Fig Trees are Awesome
In our mediterranean food forest, in Tenerife (Canary Islands) we grow many different fig trees.
When we bought the place, there was already an old, huge fig tree in the south, west corner of the property. The locals say our tree is hundreds of years old. It is producing abundance of fruits twice a year.
But over the year we added 10 more fig trees of different varieties for their drought tolerance, their beauty, and of course, their abundance of delicious fruits.
We love eating figs and in fig season – we have figs in everything… and if there’s still left over after eating and giving to neighbours and friends – we dry them.
But… did you know that…
You Can Actually Use the Fig Leaves Too…
Fig leaves are edible, tasty, nutritious and medicinal.
Fig leaves are a good source of vitamin A, B1, and B2.
They also contain calcium, iron, phosphorus, manganese, sodium, and potassium.
Fig leaves add a lovely coconut, walnut, vanilla flavor to food.
Fig leaves considered anti-diabetic.
Using them can lower the amount of insulin required by the body.
Fig leaves also have been shown to lower the body’s triglyceride levels, lowering the risk for obesity and heart disease
Fig leaves are also used in a variety of other home remedies for cardiovascular problems, bronchitis and ulcers.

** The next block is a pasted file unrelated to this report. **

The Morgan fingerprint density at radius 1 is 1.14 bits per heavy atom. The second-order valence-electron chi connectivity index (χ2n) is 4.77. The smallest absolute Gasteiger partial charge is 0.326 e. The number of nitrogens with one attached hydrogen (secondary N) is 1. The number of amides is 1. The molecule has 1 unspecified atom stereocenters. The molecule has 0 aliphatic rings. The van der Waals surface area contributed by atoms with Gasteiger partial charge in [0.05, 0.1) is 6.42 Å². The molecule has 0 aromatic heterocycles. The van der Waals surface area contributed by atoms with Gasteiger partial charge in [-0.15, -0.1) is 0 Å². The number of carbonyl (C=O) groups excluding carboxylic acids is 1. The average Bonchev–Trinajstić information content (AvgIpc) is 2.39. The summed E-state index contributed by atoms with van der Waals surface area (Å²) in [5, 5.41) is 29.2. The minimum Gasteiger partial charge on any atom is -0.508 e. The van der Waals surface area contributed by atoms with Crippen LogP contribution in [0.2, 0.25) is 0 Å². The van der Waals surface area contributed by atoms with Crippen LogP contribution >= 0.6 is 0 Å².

How to Use Fig Leaves
- For cooking, we mainly steam, bake, or grill the fresh young leaves.
- Fig leaves work well with coconut milk, scallions, rice, tofu, chicken, fish, fish sauce, red curry paste, red chile peppers, apricots, basil and pumpkin seeds,.
- Fig leaf tea
Dried fig leaves can be used as a tea just as you normally brew tea leaves.
You can also use the fresh leaves. Boil them up for 15 minutes and strain.
- Use fig leaf as a wrap
The leaves add a great mediterranean flavor to food when wrapped and steamed.
Fig leaves can be used to wrap rice, meat, vegetables, or seafood.
- Cook a vegetable curry with fig leaves
Remove the leaves before serving. They add a lovely mediterranean flavor.
- Add fig leaves to slow stews or soups as a spinach alternative
(make sure to cook the leaves for 20 minutes).
- You can also use fig leaves to make a syrup for glazing meats, flavor cocktails, or make jelly.
I’d love to learn from you…
Please share in the comment box below what do you know about using fig leaves, or what other leaves you would like to learn to use.
1 thought on “How to Use Fig Leaves”
Thanks for that great info.
I love figs but had no idea the leaves are so useful!
You are doing an amazing job, keep it up!